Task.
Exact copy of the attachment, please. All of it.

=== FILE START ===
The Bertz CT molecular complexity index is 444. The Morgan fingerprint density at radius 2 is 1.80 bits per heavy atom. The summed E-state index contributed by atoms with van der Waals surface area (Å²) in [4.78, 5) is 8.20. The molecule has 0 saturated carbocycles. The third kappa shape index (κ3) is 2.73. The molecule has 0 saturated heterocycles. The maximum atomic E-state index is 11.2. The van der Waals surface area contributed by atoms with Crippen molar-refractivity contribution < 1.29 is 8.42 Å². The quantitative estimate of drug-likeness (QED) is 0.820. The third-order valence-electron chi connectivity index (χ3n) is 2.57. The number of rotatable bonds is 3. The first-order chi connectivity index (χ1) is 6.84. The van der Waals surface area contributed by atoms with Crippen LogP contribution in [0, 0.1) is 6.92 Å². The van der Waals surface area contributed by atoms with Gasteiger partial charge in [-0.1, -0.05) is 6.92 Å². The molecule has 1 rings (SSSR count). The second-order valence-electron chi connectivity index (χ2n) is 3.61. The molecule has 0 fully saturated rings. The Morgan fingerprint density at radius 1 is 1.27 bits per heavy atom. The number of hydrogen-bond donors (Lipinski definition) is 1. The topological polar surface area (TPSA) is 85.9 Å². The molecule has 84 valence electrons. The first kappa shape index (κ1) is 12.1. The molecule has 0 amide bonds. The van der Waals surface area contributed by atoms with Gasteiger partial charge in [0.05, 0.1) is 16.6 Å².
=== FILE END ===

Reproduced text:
The Bertz CT molecular complexity index is 444. The Morgan fingerprint density at radius 2 is 1.80 bits per heavy atom. The summed E-state index contributed by atoms with van der Waals surface area (Å²) in [4.78, 5) is 8.20. The molecule has 0 saturated carbocycles. The third kappa shape index (κ3) is 2.73. The molecule has 0 saturated heterocycles. The maximum atomic E-state index is 11.2. The van der Waals surface area contributed by atoms with Crippen molar-refractivity contribution < 1.29 is 8.42 Å². The quantitative estimate of drug-likeness (QED) is 0.820. The third-order valence-electron chi connectivity index (χ3n) is 2.57. The number of rotatable bonds is 3. The first-order chi connectivity index (χ1) is 6.84. The van der Waals surface area contributed by atoms with Crippen LogP contribution in [0, 0.1) is 6.92 Å². The van der Waals surface area contributed by atoms with Gasteiger partial charge in [-0.1, -0.05) is 6.92 Å². The molecule has 1 rings (SSSR count). The second-order valence-electron chi connectivity index (χ2n) is 3.61. The molecule has 0 fully saturated rings. The Morgan fingerprint density at radius 1 is 1.27 bits per heavy atom. The number of hydrogen-bond donors (Lipinski definition) is 1. The topological polar surface area (TPSA) is 85.9 Å². The molecule has 84 valence electrons. The first kappa shape index (κ1) is 12.1. The molecule has 0 amide bonds. The van der Waals surface area contributed by atoms with Gasteiger partial charge in [0.05, 0.1) is 16.6 Å².